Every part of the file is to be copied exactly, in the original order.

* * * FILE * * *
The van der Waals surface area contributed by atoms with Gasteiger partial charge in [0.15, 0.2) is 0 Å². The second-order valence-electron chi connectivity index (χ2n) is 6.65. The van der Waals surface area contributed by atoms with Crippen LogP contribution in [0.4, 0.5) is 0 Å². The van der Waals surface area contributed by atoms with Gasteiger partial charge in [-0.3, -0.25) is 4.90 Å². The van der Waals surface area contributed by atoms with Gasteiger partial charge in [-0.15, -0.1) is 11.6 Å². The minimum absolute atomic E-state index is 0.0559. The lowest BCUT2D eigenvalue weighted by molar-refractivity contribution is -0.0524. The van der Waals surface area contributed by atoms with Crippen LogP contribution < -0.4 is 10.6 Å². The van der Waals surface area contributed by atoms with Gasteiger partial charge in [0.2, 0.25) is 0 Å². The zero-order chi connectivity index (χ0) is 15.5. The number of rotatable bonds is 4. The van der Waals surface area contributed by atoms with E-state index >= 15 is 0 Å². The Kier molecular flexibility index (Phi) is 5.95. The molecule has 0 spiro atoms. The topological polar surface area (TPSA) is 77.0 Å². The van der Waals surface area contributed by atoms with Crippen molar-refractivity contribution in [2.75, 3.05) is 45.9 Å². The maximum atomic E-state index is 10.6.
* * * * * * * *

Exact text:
The van der Waals surface area contributed by atoms with Gasteiger partial charge in [0.15, 0.2) is 0 Å². The second-order valence-electron chi connectivity index (χ2n) is 6.65. The van der Waals surface area contributed by atoms with Crippen LogP contribution in [0.4, 0.5) is 0 Å². The van der Waals surface area contributed by atoms with Gasteiger partial charge in [-0.3, -0.25) is 4.90 Å². The van der Waals surface area contributed by atoms with Gasteiger partial charge in [-0.15, -0.1) is 11.6 Å². The minimum absolute atomic E-state index is 0.0559. The lowest BCUT2D eigenvalue weighted by molar-refractivity contribution is -0.0524. The van der Waals surface area contributed by atoms with Crippen LogP contribution < -0.4 is 10.6 Å². The van der Waals surface area contributed by atoms with Gasteiger partial charge in [0.2, 0.25) is 0 Å². The zero-order chi connectivity index (χ0) is 15.5. The number of rotatable bonds is 4. The van der Waals surface area contributed by atoms with E-state index >= 15 is 0 Å². The Kier molecular flexibility index (Phi) is 5.95. The molecule has 0 spiro atoms. The topological polar surface area (TPSA) is 77.0 Å². The van der Waals surface area contributed by atoms with Crippen molar-refractivity contribution in [2.75, 3.05) is 45.9 Å². The maximum atomic E-state index is 10.6.